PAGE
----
Rattlers Motorcycle Club, Riverside Chapter No. 2
Outlaw Motorcycle Club
Riverside, CA
Junior Simpson (Former charter member; deceased)
Wayne Conrad (Former member; deceased)
Tillman Grant (President)
Sunny Sunderland (Sergeant-At-Arms)
Austin Conrad
Frosty Fosberg
Travis Bishop
Tony Battaglia
Harry Sutcliffe
*Current as of the beginning of the events in Blood Brothers
The Riverside Chapter of the Rattlers MC was chartered in August, 1962, eight months after the founding of the club itself, and it’s first chapter, Barstow Chapter (Rattlers MC).  This of course made Riverside chapter No. 2, a fact which has irritated members of that soono-to-be larger (and more powerful) chapter ever since.
In truth, only three of the five founding members of the Rattlers MC were actually from Barstow.  Two others were from elsewhere in Southern California, including Junior Simpson, a young construction worker from Riverside.  He and the other four founding members had been working on the massive highway construction projects that would soon transform Barstow’s two main highways into Interstate freeways (Routes 66 and 91 would become Insterstates 40 and 15).  Out of the hundreds of workers manning the shovels, graders and earth-movers, five of them shared a passion for motorcycles and fast living.  Their mutual interest would soon take the form of the Rattlers MC.
But Junior didn’t last long in Barstow.  His activities has brought him to the attention of the local cops too many times, plus he longed for a return to the faster life of the bigger city.  And he had ambition to start his own company rather than work for the man for the rest of his life.  But he loved what he had helped create in Barstow with the Rattlers, so upon returning to Riverside he looked up a couple of his old motorcycle riding buddies and chartered a new chapter of the club.  Meetings were held in the back yards or garages of whichever member’s ride needed to be worked on while the other members stood around drinking beer and telling lies.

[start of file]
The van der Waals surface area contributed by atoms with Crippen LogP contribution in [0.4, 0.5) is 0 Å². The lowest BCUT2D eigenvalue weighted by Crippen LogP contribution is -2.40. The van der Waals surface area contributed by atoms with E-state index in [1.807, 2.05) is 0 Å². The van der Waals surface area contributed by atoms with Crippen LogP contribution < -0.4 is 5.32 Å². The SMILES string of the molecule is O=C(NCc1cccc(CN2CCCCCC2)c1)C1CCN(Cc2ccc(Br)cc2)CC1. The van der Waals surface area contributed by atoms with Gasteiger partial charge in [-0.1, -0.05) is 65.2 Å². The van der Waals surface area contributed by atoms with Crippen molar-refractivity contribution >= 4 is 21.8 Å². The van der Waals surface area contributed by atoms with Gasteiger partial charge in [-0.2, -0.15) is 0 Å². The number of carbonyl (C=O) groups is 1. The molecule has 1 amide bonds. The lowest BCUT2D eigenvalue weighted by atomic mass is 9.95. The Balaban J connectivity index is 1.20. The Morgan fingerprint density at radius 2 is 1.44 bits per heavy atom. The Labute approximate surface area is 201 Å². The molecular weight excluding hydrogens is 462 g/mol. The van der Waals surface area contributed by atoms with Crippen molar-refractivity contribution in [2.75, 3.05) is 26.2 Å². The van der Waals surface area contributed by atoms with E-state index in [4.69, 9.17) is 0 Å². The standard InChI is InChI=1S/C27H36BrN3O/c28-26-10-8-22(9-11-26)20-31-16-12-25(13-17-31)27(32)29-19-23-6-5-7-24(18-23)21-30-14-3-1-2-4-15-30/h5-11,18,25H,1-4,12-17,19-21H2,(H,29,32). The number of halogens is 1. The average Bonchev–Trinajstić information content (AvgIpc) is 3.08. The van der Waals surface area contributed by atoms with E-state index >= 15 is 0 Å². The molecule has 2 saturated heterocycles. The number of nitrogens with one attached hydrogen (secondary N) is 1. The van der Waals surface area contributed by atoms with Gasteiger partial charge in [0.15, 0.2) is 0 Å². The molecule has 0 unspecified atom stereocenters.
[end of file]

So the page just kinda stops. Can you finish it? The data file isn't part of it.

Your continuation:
Within five years of returning to Riverside, Junior had made good on his ambition to start his own company, when he founded Simpson Construction in 1967, on a large rented lot in the north section of town.  From the beginning of his company, Junior vowed that his beloved Rattlers MC would always have a home there, a promise that has survived to this day and through several generations of Junior’s heirs.  The company was successful enough that Junior soon bought the property it sat on.  And the company would eventually grow and morph into Simpson's Ready-Mix.  But throughout the years and through all these changes, one thing remained constant: the small concrete-block building at the back of the lot was the enduring home of the Rattlers MC, Riverside Chapter.
From the pages of Blood Brothers:

You’ve probably heard of us if you’re from Southern California. Or anywhere in the western states, for that matter. The Rattlers MC has been on the front page of your local fish-wrap a time or two. Or in your social media news feed, such as things are these days. Frosty and I belonged to the Riverside chapter. Riv wasn’t the “mother chapter” of the Rattlers—that distinction belonged to Barstow, of all places.

But Riverside was the biggest. Some might say the strongest. Others the meanest. Much of that rep was owed to Tillman, our chapter president. More on him later. But it wasn’t a stretch to say that Riv was the dominant force in the club, whose 23 chapters sprawled across most of the western United States.